Today:  Why don’t we go back to the basics and just writing a novel?  I can tell you what I do, and show you how I go about putting a novel together.  We can start with developing an idea then move into the details of the writing.

To start a novel, I picture an initial scene.  I may start from a protagonist or just launch into mental development of an initial scene.  I get the idea for an initial scene from all kinds of sources.  To help get the creative juices flowing, let’s look at the initial scene.

  1. Meeting between the protagonist and the antagonist or the protagonist’s helper
  2. Action point in the plot
  3. Buildup to an exciting scene
  4. Indirect introduction of the protagonist

The protagonist is the novel and the initial scene.  If you look at the four basic types of initial scenes, you see the reflection of the protagonist in each one.  If you noticed my examples yesterday, I expressed the scene idea, but none were completely independent of the protagonist.  Indeed, in most cases, I get an idea with a protagonist.  The protagonist is incomplete, but a sketch to begin with.  You can start with a protagonist, but in my opinion, as we see above, the protagonist is never completely independent from the initial scene.  As the ideas above imply, we can start with the characters, specifically the protagonist, antagonist or protagonist’s helper, and develop an initial scene.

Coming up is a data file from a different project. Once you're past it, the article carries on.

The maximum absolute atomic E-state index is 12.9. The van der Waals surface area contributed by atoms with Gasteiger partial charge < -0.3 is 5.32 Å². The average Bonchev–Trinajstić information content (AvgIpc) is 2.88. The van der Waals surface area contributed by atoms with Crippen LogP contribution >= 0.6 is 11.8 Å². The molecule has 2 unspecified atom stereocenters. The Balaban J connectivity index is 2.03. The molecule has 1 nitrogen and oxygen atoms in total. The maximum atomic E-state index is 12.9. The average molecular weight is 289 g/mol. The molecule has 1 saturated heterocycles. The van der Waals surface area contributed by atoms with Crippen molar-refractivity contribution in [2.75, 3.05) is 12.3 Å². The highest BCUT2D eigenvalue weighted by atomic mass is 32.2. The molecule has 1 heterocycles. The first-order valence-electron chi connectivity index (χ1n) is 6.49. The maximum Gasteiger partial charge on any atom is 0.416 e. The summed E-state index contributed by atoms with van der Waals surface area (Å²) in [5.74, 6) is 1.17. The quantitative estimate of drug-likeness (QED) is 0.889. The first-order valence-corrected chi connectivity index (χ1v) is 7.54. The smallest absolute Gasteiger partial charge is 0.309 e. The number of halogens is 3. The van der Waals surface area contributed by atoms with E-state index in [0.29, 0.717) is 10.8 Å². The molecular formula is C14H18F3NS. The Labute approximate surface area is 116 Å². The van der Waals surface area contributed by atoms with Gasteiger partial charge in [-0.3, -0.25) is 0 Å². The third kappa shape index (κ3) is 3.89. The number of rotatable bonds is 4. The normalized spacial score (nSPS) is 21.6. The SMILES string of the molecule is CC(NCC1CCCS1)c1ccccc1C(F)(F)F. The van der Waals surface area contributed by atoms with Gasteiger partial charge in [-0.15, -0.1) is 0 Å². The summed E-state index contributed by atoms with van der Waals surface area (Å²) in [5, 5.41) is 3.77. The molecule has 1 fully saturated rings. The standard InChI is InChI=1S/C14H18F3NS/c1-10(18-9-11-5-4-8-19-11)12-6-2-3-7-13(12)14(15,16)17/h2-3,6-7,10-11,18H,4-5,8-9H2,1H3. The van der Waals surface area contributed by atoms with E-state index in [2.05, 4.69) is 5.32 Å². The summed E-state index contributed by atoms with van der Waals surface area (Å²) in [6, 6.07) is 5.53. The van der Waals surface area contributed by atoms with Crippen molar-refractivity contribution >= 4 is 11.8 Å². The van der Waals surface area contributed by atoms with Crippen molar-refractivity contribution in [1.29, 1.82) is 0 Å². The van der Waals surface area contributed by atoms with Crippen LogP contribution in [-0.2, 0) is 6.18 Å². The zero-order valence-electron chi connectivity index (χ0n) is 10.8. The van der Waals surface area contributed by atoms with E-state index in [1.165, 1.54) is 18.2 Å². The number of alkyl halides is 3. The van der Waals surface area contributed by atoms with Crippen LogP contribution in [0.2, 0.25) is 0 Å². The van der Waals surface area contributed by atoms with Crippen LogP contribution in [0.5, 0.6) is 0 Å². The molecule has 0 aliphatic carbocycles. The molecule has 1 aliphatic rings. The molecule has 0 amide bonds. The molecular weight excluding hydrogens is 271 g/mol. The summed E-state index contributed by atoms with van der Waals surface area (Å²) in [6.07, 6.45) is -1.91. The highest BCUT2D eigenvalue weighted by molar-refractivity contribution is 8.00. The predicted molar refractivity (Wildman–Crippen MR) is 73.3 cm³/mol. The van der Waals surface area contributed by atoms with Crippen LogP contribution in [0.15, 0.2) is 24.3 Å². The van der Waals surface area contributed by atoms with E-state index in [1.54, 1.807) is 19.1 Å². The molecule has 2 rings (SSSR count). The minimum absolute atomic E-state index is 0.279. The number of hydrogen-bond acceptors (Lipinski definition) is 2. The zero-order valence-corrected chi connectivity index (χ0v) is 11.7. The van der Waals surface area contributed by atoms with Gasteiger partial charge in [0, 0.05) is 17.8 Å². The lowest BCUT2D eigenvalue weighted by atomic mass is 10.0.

If we start with a protagonist, we need some kind of guide.  Here is a general guide for developing a modern protagonist.  We’ll look at examples and explain the ideas.

  1.  Normal person (not wealthy, noble, or privileged)
  2. Loves to read
  3. Loves to learn
  4. Unique skill(s), power(s) and/or learning
  5. Pathos (poor, homeless, abused, friendless, ill)
  6. Individualistic and independent
  7. Introspective
  8. Leader
  9. Naturally good
  10. Rejection of the urban
  11. Rejection of the modern
  12. Appeal to the imagination